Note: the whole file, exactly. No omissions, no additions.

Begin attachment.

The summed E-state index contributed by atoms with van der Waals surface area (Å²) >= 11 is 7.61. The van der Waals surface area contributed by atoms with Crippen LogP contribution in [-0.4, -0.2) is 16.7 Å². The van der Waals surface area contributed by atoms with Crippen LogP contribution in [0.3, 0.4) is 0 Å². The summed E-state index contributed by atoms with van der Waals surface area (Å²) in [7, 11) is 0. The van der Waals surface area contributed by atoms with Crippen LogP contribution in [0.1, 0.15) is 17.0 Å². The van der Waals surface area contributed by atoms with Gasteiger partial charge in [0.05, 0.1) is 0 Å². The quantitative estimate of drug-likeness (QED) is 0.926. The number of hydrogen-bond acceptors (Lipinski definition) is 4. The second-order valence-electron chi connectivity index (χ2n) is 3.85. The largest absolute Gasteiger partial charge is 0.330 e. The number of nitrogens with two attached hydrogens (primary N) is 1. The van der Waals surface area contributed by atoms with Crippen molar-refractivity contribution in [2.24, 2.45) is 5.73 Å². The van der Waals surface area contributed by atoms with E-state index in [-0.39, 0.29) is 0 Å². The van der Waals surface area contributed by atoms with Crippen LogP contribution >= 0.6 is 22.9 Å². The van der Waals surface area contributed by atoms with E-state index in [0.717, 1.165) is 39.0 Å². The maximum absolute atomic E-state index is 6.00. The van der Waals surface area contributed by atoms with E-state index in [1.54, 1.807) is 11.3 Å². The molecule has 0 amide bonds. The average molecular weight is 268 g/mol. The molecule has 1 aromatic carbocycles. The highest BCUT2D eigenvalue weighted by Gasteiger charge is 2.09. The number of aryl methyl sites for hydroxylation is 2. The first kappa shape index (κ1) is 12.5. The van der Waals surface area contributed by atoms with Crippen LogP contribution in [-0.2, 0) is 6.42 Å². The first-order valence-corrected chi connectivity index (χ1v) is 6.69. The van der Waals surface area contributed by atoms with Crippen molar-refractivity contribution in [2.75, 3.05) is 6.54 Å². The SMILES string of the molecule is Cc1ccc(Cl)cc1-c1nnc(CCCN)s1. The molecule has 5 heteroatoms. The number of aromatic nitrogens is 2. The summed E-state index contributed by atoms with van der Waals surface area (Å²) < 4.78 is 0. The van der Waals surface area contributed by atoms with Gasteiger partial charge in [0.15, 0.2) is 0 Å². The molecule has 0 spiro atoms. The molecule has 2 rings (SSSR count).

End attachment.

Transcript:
The summed E-state index contributed by atoms with van der Waals surface area (Å²) >= 11 is 7.61. The van der Waals surface area contributed by atoms with Crippen LogP contribution in [-0.4, -0.2) is 16.7 Å². The van der Waals surface area contributed by atoms with Crippen LogP contribution in [0.3, 0.4) is 0 Å². The summed E-state index contributed by atoms with van der Waals surface area (Å²) in [7, 11) is 0. The van der Waals surface area contributed by atoms with Crippen LogP contribution in [0.1, 0.15) is 17.0 Å². The van der Waals surface area contributed by atoms with Gasteiger partial charge in [0.05, 0.1) is 0 Å². The quantitative estimate of drug-likeness (QED) is 0.926. The number of hydrogen-bond acceptors (Lipinski definition) is 4. The second-order valence-electron chi connectivity index (χ2n) is 3.85. The largest absolute Gasteiger partial charge is 0.330 e. The number of nitrogens with two attached hydrogens (primary N) is 1. The van der Waals surface area contributed by atoms with Crippen molar-refractivity contribution in [2.24, 2.45) is 5.73 Å². The van der Waals surface area contributed by atoms with E-state index in [-0.39, 0.29) is 0 Å². The van der Waals surface area contributed by atoms with Crippen LogP contribution >= 0.6 is 22.9 Å². The van der Waals surface area contributed by atoms with E-state index in [0.717, 1.165) is 39.0 Å². The maximum absolute atomic E-state index is 6.00. The van der Waals surface area contributed by atoms with E-state index in [1.54, 1.807) is 11.3 Å². The molecule has 0 amide bonds. The average molecular weight is 268 g/mol. The molecule has 1 aromatic carbocycles. The highest BCUT2D eigenvalue weighted by Gasteiger charge is 2.09. The number of aryl methyl sites for hydroxylation is 2. The first kappa shape index (κ1) is 12.5. The van der Waals surface area contributed by atoms with Crippen LogP contribution in [-0.2, 0) is 6.42 Å². The first-order valence-corrected chi connectivity index (χ1v) is 6.69. The van der Waals surface area contributed by atoms with Crippen molar-refractivity contribution in [2.75, 3.05) is 6.54 Å². The SMILES string of the molecule is Cc1ccc(Cl)cc1-c1nnc(CCCN)s1. The molecule has 5 heteroatoms. The number of aromatic nitrogens is 2. The summed E-state index contributed by atoms with van der Waals surface area (Å²) < 4.78 is 0. The van der Waals surface area contributed by atoms with Gasteiger partial charge in [0.15, 0.2) is 0 Å². The molecule has 0 spiro atoms. The molecule has 2 rings (SSSR count).